Jump to content
Thunder?
Local
Radar
Pollen
IGNORED

Isa Environmental Lapse Rate


utopia

Recommended Posts

  • Replies 10
  • Created
  • Last Reply
Posted
  • Location: London
  • Location: London
    what do you mean 'provenance' ?

    Origin / source. Can the number be produced by an equation such as can be done for adiabatic and pseudoadiabatic lapse rates? All I can find is a wiki article stating it is an average chosen for the ICAO ISA model.

    Link to comment
    Share on other sites

    Posted
  • Location: just south of Doncaster, Sth Yorks
  • Location: just south of Doncaster, Sth Yorks

    The ISA and what it means

    First ISA=International Standard Atmosphere and was, in the main, set up by ICAO=The International Civil Aviation Organisation.

    One of its chief aims is to enable a set of rules to allow aircraft to fly safely from A to B in spite of the fact that air temperatures change by quite large amounts in the distance travelled. Aircraft fly on altimeters which are dependent on pressure which is dependent on temperature. The temperature, at say 30,000ft, being the temperature of the column of air from the surface to that height. It will NOT be constant, thus an aircraft flying from an area of ‘cold’ air to one of ‘warm’ air will not fly ‘level’. Perhaps it might be easier to change the idea of temperature to one of pressure. Flying from an area of low pressure at the surface to an area of high pressure at the surface at a constant height of, say 30,000ft, can ONLY be done IF the aircraft seems to fly uphill? This might seem odd but is at the base of all the ISA idea.

    Pressure falls more quickly with height in cold air than it does in warm air.

    ISA is given as, at mean sea level (msl) an air temperature of 15C, pressure of 1013.25 millibars, and a density of 1225 grammes per cubic metre; the rate of fall of temperature with height is taken as 6.5C per kilometre (1.98C per 1000ft) up to 11 km (36,090 feet) and from there to 20 Km (65,617 feet) is assumed constant at -56.5C. Changes occur above this which I am not quoting but the full text can be found below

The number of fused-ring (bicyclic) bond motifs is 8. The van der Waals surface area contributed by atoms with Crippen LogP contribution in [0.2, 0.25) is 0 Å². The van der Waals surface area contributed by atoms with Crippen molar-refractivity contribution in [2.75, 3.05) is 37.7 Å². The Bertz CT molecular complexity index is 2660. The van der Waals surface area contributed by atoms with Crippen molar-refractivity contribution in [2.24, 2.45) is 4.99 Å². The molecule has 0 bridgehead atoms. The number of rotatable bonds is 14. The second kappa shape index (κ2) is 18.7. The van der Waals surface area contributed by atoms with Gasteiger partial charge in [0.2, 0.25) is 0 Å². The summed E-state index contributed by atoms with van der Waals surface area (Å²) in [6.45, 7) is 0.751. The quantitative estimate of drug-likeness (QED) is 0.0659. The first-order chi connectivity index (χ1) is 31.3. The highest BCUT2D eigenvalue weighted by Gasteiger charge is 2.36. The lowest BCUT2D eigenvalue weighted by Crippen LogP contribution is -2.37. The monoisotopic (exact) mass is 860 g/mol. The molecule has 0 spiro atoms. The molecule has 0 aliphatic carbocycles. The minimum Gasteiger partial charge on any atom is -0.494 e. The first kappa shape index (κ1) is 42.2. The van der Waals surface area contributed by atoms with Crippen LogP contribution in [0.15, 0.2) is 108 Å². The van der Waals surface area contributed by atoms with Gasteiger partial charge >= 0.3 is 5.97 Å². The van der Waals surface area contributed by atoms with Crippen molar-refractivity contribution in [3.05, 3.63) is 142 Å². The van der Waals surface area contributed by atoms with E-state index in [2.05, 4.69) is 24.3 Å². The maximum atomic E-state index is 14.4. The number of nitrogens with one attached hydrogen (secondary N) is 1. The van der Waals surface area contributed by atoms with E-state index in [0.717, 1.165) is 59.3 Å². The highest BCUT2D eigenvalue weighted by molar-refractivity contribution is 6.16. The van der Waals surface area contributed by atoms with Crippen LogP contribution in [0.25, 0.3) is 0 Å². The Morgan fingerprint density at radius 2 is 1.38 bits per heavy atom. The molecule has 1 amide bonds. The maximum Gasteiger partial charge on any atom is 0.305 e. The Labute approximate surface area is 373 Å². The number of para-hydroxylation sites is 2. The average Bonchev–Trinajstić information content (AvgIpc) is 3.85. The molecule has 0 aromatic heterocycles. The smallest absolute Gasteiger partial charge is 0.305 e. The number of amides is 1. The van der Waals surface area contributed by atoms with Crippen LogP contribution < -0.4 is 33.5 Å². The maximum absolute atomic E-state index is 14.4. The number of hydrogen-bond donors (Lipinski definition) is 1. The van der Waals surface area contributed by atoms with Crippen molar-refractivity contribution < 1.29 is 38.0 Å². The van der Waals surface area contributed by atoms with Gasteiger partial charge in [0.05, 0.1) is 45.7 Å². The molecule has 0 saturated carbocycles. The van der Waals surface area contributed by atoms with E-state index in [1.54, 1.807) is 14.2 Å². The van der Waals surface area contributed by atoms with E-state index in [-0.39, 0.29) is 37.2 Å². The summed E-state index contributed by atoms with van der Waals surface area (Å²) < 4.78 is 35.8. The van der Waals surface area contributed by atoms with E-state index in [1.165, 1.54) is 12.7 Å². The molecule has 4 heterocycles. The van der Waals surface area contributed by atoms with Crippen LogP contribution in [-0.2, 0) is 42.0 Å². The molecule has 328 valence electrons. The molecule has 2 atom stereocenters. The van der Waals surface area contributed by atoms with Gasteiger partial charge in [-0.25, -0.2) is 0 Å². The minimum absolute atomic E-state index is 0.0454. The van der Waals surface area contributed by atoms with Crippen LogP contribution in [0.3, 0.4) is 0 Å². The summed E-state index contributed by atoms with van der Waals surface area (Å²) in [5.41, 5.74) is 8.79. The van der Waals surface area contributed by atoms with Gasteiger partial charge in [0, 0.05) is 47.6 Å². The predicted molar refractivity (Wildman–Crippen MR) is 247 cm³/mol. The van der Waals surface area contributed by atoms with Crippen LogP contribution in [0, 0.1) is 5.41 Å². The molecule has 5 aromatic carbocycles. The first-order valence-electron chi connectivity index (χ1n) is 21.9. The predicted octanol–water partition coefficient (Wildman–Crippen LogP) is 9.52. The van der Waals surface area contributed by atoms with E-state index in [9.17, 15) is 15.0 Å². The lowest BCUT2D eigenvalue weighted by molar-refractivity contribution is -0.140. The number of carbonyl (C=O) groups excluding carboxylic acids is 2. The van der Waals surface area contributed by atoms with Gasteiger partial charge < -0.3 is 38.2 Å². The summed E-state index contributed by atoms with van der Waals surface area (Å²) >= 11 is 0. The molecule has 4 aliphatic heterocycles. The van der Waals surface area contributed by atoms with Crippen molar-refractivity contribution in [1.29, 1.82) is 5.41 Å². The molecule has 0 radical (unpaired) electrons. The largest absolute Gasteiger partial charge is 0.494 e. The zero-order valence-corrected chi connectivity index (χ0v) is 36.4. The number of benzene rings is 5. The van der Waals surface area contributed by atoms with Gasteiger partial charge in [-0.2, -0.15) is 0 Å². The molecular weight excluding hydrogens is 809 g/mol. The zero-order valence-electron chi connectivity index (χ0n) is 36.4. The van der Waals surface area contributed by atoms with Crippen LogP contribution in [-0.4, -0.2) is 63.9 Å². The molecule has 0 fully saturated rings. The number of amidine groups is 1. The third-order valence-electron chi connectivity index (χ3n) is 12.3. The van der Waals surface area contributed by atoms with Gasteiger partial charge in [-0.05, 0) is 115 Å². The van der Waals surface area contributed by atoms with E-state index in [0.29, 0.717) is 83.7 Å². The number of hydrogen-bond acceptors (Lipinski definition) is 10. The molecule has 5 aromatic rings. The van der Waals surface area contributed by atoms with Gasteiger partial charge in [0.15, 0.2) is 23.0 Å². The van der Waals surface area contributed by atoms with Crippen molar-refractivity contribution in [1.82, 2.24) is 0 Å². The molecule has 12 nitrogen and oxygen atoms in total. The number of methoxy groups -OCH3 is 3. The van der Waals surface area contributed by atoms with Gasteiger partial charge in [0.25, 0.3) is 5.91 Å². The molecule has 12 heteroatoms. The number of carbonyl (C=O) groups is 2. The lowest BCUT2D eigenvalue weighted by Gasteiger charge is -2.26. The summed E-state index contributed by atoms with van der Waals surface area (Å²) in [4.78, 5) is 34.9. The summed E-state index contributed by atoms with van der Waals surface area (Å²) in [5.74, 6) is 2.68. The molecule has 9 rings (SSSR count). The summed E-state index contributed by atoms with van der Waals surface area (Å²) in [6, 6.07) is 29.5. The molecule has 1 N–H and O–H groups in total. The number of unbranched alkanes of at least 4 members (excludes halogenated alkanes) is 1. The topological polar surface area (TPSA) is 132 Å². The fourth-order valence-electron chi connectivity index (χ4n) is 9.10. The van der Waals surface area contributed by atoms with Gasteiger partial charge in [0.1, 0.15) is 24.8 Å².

http://en.wikipedia.org/wiki/International...dard_Atmosphere

    although Wilkipedia is not always my favourite source of definitions.

    In your original question ‘Origin / source. Can the number be produced by an equation such as can be done for adiabatic and pseudoadiabatic lapse rates? All I can find is a wiki article stating it is an average chosen for the ICAO ISA model.

    If you wish to become very involved then yes there are technical papers which will discuss this if you ‘Google’ but essentially the system is an arbitrary set of definitions, partly for flight safety as I’ve tried to explain above, partly to enable calibration of altimeters and to assess, in the testing stage, the performance of aircraft.

    I hope this answers your query and for anyone else that wondered what ISA meant?

    Link to comment
    Share on other sites

    Posted
  • Location: Hayward’s Heath - home, Brighton/East Grinstead - work.
  • Weather Preferences: Snow and storms
  • Location: Hayward’s Heath - home, Brighton/East Grinstead - work.

    I didn't know what ISA stood for but do now, so thanks John.

    Link to comment
    Share on other sites

    Posted
  • Location: London
  • Location: London

    John thanks for the reply. If you have a technical publication on precisely how the environmental lapse rate (-6.5 K/km) is derived I'd be very grateful.

    I don't have a copy of ISO 2533:1975 or ICAO Doc 7488 but the freely available US Standard Atmosphere 1976 appear not to explain the figure (obviously all the usual hydrostatic and hypsometric equations are there but I can't see how the 6.5 K/km comes into existence).

    Thanks.

    Link to comment
    Share on other sites

    Posted
  • Location: just south of Doncaster, Sth Yorks
  • Location: just south of Doncaster, Sth Yorks

    no time tonight but I'll have a search round in my old paper files from Met days and try other sources

    Link to comment
    Share on other sites

    Posted
  • Location: just south of Doncaster, Sth Yorks
  • Location: just south of Doncaster, Sth Yorks

    unable to find any references at the moment but I think you are getting a bit 'wound' up with no need about the temperature.

    Its a STANDARD, or average, just the same as the average/standard msl pressure is taken to be 1013.25mb or the temperature at msl is 15C.

    Once you have a standard then the deviations from it allow calibrations to be done respective to that standard.

    it allows aircraft to fly safely as ALL aircraft fly with that STANDARD as the base line.

    hope that helps you or anyone else. If I find a readable reference then I'll post it.

    Link to comment
    Share on other sites

    Archived

    This topic is now archived and is closed to further replies.

    ×
    ×
    • Create New...